The new wainscot paneling  Raji RM  designed for the main entry

The new wainscot paneling Raji RM designed for the main entry

The house is a custom LEED certified green house thoughtfully built form scratch by the builder, Mark Turner of GreenSpur and beautifully designed by Cunningham Quill Architects. The interiors were left to be designed by the selected designers and the first time we were actually able to step into the house, the foyer and the hallways much like the rest of the interior were just plain dry walls. While I regard my spaces in the upcoming Charity Works Green House (the front porch, foyer, hallways, stairs and upstairs hall) as very important first impressions for the whole house, they are nevertheless a group of small, narrow meandering spaces. To make the best of it, the first thing I designed was a five feet high wainscot paneling (see photo above). This gives the narrow space some instant character not to mention some clear architectural heft. While the simple squares in the panel are a nod to the craftsman style of the house, at only five feet high from the ground keeps it from overwhelming the narrow spaces. Had I not added it, the entire onus of making the space would lie on the decor, but then again, there isn't much room for that either. And let me tell you, whatever few furnishings do finally end up in these spaces is by no means "just there". Think about all the factors that are going to count in the selection process -

- First and foremost it has to be very eco-friendly. That is the first criteria for everyone of the designers working in the house. Add to that my self-imposed green standard that it burns almost no fossil fuels, meaning use vintage, antiques or pre-owned as much as possible

- It has to fit the scale of the spaces yet be unobtrusive for the heavy traffic that will invariably be walking through these spaces back and forth

- Besides being luxurious and not bland or basic just because they are "eco-friendly", everything in my 'Foyer & Galleries' space has to be interesting and attractive enough to warrant a "pause and behold"

- At least a few good innovative ideas that can easily be parlayed by visitors in their own homes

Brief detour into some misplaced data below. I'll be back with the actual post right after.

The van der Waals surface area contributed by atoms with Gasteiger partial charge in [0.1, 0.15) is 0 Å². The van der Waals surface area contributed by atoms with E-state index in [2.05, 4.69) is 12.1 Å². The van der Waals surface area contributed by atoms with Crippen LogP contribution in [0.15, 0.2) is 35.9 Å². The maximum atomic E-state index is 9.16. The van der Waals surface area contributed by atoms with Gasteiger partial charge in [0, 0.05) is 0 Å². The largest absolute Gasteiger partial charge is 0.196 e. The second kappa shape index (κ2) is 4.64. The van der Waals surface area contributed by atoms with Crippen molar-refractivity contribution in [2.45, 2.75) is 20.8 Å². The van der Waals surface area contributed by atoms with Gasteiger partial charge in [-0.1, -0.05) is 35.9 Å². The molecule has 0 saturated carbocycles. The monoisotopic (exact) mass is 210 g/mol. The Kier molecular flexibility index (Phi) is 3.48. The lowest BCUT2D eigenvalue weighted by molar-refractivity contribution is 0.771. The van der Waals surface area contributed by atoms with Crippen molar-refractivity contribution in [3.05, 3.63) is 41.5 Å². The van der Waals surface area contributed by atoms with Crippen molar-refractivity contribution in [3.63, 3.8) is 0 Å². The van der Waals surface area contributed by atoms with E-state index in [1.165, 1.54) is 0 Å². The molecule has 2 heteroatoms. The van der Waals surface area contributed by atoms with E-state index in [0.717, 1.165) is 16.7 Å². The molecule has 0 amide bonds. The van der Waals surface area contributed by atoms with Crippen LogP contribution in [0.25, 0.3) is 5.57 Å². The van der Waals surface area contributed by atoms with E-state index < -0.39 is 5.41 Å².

- Has to be current for today's clients and their lifestyle yet in some ways at least agreeable to the craftsman architecture of the home without looking dated,

- And my own goals of keeping a good mix of things both traditional and modern in style to give the impression of things collected over a period of time through the different design eras the owners might have lived through and their own travels.

Go to charityworksgreenhouse.com for more information. A complete greenhouse inside out.

Stay tuned, next week we will show you all the after photos - fun, completed spaces!

Raji RM & Associates | Interior Designer & Decorator

Washington DC | New York

Contact us to learn more about our work

Interior Architecture: Enfilade by Raji Radhakrishnan

Enfilade: an interconnected group of rooms arranged usually in a row with each room opening into the next - Merriam-Webster

Design by Raji RM & Associates

I was eleven years old when I first traveled around Europe for my classical dance performances. Visiting some of the greatest cities - London, Wales, Paris, Berlin, Amsterdam et al and usually the day after a performance, I was whisked away by the families and friends who were our hosts and given a tour of the city. These tours often included some of the local palaces and gardens. Although I couldn't understand the significance then or appreciate the full history and architecture of the places I visited, I do remember feeling an awe at the grandeur and ornamentation and particularly remember enjoying the vast spaces and the room after room after room that I could see through in one length and run back and forth to the dismay of my parents. Little did I know the important architectural concept that would in many ways quite literally shape my life.

Design by Raji RM & Associates

In my early twenties, one of the first words I learnt in architecture and design and still love is - the enfilade. Wikipedia has a nice definition of it - in architecture, an enfilade is a suite of rooms formally aligned with each other. This was a common feature in grand European architecture from the Baroque period onward, although there are earlier examples, such as the Vatican stanze. The doors entering each room are aligned with the doors of the connecting rooms along a single axis, providing a vista through the entire suite of rooms. The enfilade may be used as a processional route and is a common arrangement in museums and art galleries, as it facilitates the movement of large numbers of people through a building. 

I for one could not wait to create an enfilade in my own home (see photos above) which I finally did last year. Need I say il est juste ma tasse de thé?!

See more of Raji's home here and here.

Raji RM & Associates | Interior Designer & Decorator

Washington DC | New York

Contact us to learn more about our work